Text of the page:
SOLVED Driver Issues With Dell Latitude 7280 - No Bootable Devices
RobTitian16 last edited by RobTitian16
Is anyone having issues imaging Dell Latitude 7280 laptops?
I downloaded the CAB drivers from: http://en.community.dell.com/techcenter/enterprise-client/w/wiki/2065.dell-command-deploy-driver-packs-for-enterprise-client-os-deployment
Neither the 7280 nor the Win10PE drivers seem to work at all. I know my process for injecting the drivers works as we resolved that in another thread, and I have been using it since with other systems. (It’s a post-download script that copies the contents of the appropriate driver folder to the drive).
Any help with this would be appreciated
@george1421 It all uploaded perfectly fine the other day - thanks
@george1421 It turned out there was a space in my Unattend.xml file where I was setting the computer name to: RENAME.
I’ll have to create a generation 2 Hyper-V VM to see if I can get it to upload to UEFI.
@robtitian16 I don’t see anything either. I think you are going to have to go the debug route and see what the winsetup application is having a problem with.
RobTitian16 last edited by RobTitian16
@george1421 Thanks, George.
The Specialize section is as follows:
<settings pass="specialize"> <component name="Microsoft-Windows-Security-SPP-UX" processorArchitecture="amd64" publicKeyToken="31bf3856ad364e35" language="neutral" versionScope="nonSxS" xmlns:wcm="http://schemas.microsoft.com/WMIConfig/2002/State" xmlns:xsi="http://www.w3.org/2001/XMLSchema-instance"> <SkipAutoActivation>true</SkipAutoActivation> </component> <component name="Microsoft-Windows-SQMApi" processorArchitecture="amd64" publicKeyToken="31bf3856ad364e35" language="neutral" versionScope="nonSxS" xmlns:wcm="http://schemas.microsoft.com/WMIConfig/2002/State" xmlns:xsi="http://www.w3.org/2001/XMLSchema-instance"> <CEIPEnabled>0</CEIPEnabled> </component> <component name="Microsoft-Windows-Shell-Setup" processorArchitecture="amd64" publicKeyToken="31bf3856ad364e35" language="neutral" versionScope="nonSxS" xmlns:wcm="http://schemas.microsoft.com/WMIConfig/2002/State" xmlns:xsi="http://www.w3.org/2001/XMLSchema-instance"> <WindowsFeatures> <ShowMediaCenter>false</ShowMediaCenter> <ShowWindowsMail>false</ShowWindowsMail> </WindowsFeatures> <ShowWindowsLive>false</ShowWindowsLive> <DoNotCleanTaskBar>true</DoNotCleanTaskBar> <BluetoothTaskbarIconEnabled>true</BluetoothTaskbarIconEnabled> <ComputerName>RENAME </ComputerName> <CopyProfile>true</CopyProfile> </component>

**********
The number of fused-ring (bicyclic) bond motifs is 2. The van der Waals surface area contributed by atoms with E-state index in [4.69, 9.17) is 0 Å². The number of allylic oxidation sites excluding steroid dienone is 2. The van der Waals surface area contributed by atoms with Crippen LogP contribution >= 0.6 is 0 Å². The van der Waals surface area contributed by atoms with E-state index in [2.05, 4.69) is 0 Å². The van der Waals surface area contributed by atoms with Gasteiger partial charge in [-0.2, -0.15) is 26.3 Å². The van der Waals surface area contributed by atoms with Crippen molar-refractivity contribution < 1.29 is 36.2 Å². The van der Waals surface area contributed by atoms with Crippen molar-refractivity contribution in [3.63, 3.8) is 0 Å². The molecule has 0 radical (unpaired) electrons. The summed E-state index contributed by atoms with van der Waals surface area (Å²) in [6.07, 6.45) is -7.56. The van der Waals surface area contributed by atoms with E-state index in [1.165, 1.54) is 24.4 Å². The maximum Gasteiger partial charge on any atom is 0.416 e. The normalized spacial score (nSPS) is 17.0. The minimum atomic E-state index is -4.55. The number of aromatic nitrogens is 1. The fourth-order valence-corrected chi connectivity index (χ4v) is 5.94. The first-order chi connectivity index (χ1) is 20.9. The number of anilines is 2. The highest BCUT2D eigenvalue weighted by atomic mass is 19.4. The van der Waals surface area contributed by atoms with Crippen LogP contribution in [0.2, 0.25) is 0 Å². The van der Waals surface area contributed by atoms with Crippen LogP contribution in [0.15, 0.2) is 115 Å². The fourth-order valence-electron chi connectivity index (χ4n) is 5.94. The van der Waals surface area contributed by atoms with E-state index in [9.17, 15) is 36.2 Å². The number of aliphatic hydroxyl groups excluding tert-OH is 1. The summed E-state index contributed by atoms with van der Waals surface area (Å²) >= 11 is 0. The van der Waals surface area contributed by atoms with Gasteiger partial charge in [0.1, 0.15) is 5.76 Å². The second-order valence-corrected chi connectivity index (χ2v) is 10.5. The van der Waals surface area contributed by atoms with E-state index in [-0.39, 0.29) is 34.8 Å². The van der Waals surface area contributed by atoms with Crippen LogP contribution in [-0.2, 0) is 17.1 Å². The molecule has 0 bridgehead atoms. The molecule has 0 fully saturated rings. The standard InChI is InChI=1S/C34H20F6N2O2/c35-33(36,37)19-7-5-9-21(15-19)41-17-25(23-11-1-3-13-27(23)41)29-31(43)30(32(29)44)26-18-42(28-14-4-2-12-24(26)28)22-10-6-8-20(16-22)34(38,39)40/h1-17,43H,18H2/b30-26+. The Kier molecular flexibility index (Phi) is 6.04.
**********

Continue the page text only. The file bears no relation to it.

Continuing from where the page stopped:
I can’t see anything immediately obvious… unless there’s an issue with the copy profile being set to true.
@robtitian16 You might want to at least post your specialize section of your unattend.xml. But I can say I’m basically still using my Win7 unattend.xml file even with 1703. I have made a few tweaks here an there, but its basically the same.
I can also give you some hints when having problems.
- Place your unattend.xml file in c:\windows\panther directory and call it out from there.
- Make sure you don’t have 2 unattend.xml files.
- Make sure you are using the proper activation key, or don’t provide an activation key at all in your unattend.xml file.
- If you have an error with oobe you can usually find out what happened why OOBE stopped. Schedule a debug capture or deploy and reboot the target computer right after the error screen. Boot into fog debug console. Then key in these commands.
mkdir /mnt mkdir /mnt/win mount /dev/sda2 /mnt/win cd /mnt/win
That will place you in the root of the drive. Now depending on where you unattend.xml file is you can search
/Windows/Setup/SysprepThere are error logs in there. I found the answers to why I was having a problem running sysprep and then imaging that way. It took me about 4 attempts to get the unattend.xml file right when I started with a generic unattend.xml file from http://windowsafg.no-ip.org/
@george1421 Thanks very much!
So I’ve just tried this today and I’ve found that something has gone weird with my Unattend.xml file. I suspect it’s something to do with the Windows 10 Creator’s Update, and I need to update some of my settings, but after running sysprep and rebooting the VM, I get the following error message:
“Windows could not parse or process the unattend answer file for pass [specialize]”.
Has anyone else run into this? I can post my Unattend.xml file if that helps.
@robtitian16 I don’t know hyper-v, but I remember something about a type 2 or class 2 vm being uefi? But that is the key, you can only deploy to uefi systems from a uefi reference image and the same for a bios to bios.
Good luck on your rebuild.
I use MDT to build our reference images, so all I needed to do is switch the vm between modes, rebuild and capture.
@george1421 Ah, thanks. I’m building it in hyper-v, so I don’t think there is anything like that I need to change, though I could be wrong (it did work before without any changes to systems running in UEFI mode).